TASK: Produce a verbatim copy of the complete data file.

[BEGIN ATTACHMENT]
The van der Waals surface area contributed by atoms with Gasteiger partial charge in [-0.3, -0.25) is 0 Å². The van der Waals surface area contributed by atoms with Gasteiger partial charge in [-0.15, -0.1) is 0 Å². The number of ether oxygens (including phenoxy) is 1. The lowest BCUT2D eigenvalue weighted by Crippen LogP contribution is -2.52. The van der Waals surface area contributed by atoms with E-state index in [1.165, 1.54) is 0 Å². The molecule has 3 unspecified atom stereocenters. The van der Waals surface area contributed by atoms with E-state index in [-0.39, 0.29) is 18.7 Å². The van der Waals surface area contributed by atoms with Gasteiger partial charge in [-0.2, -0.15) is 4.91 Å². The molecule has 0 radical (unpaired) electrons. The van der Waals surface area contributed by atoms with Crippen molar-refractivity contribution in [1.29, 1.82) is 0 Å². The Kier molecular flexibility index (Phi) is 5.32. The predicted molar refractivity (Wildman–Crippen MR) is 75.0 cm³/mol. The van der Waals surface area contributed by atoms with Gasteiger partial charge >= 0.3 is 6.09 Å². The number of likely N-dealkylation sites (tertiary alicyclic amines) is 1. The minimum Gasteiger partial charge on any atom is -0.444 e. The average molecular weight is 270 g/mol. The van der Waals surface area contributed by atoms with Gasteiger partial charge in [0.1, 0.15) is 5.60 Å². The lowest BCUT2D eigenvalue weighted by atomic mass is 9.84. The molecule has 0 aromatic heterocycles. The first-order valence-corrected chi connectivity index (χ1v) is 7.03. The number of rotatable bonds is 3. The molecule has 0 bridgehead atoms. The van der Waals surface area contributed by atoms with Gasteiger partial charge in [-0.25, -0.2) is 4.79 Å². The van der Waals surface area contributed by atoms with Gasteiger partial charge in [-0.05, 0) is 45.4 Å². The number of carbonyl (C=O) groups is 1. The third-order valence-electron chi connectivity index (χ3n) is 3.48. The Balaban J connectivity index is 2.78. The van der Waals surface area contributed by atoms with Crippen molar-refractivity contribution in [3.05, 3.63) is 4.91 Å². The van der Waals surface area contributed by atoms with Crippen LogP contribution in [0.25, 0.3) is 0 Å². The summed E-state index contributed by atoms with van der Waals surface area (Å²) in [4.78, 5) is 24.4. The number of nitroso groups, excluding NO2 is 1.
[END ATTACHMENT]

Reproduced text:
The van der Waals surface area contributed by atoms with Gasteiger partial charge in [-0.3, -0.25) is 0 Å². The van der Waals surface area contributed by atoms with Gasteiger partial charge in [-0.15, -0.1) is 0 Å². The number of ether oxygens (including phenoxy) is 1. The lowest BCUT2D eigenvalue weighted by Crippen LogP contribution is -2.52. The van der Waals surface area contributed by atoms with E-state index in [1.165, 1.54) is 0 Å². The molecule has 3 unspecified atom stereocenters. The van der Waals surface area contributed by atoms with E-state index in [-0.39, 0.29) is 18.7 Å². The van der Waals surface area contributed by atoms with Gasteiger partial charge in [-0.2, -0.15) is 4.91 Å². The molecule has 0 radical (unpaired) electrons. The van der Waals surface area contributed by atoms with Crippen molar-refractivity contribution in [1.29, 1.82) is 0 Å². The Kier molecular flexibility index (Phi) is 5.32. The predicted molar refractivity (Wildman–Crippen MR) is 75.0 cm³/mol. The van der Waals surface area contributed by atoms with Gasteiger partial charge >= 0.3 is 6.09 Å². The number of likely N-dealkylation sites (tertiary alicyclic amines) is 1. The minimum Gasteiger partial charge on any atom is -0.444 e. The average molecular weight is 270 g/mol. The van der Waals surface area contributed by atoms with Gasteiger partial charge in [0.1, 0.15) is 5.60 Å². The lowest BCUT2D eigenvalue weighted by atomic mass is 9.84. The molecule has 0 aromatic heterocycles. The first-order valence-corrected chi connectivity index (χ1v) is 7.03. The number of rotatable bonds is 3. The molecule has 0 bridgehead atoms. The van der Waals surface area contributed by atoms with Gasteiger partial charge in [-0.25, -0.2) is 4.79 Å². The van der Waals surface area contributed by atoms with Gasteiger partial charge in [-0.05, 0) is 45.4 Å². The number of carbonyl (C=O) groups is 1. The third-order valence-electron chi connectivity index (χ3n) is 3.48. The Balaban J connectivity index is 2.78. The van der Waals surface area contributed by atoms with Crippen molar-refractivity contribution in [3.05, 3.63) is 4.91 Å². The van der Waals surface area contributed by atoms with Crippen LogP contribution in [0.25, 0.3) is 0 Å². The summed E-state index contributed by atoms with van der Waals surface area (Å²) in [4.78, 5) is 24.4. The number of nitroso groups, excluding NO2 is 1.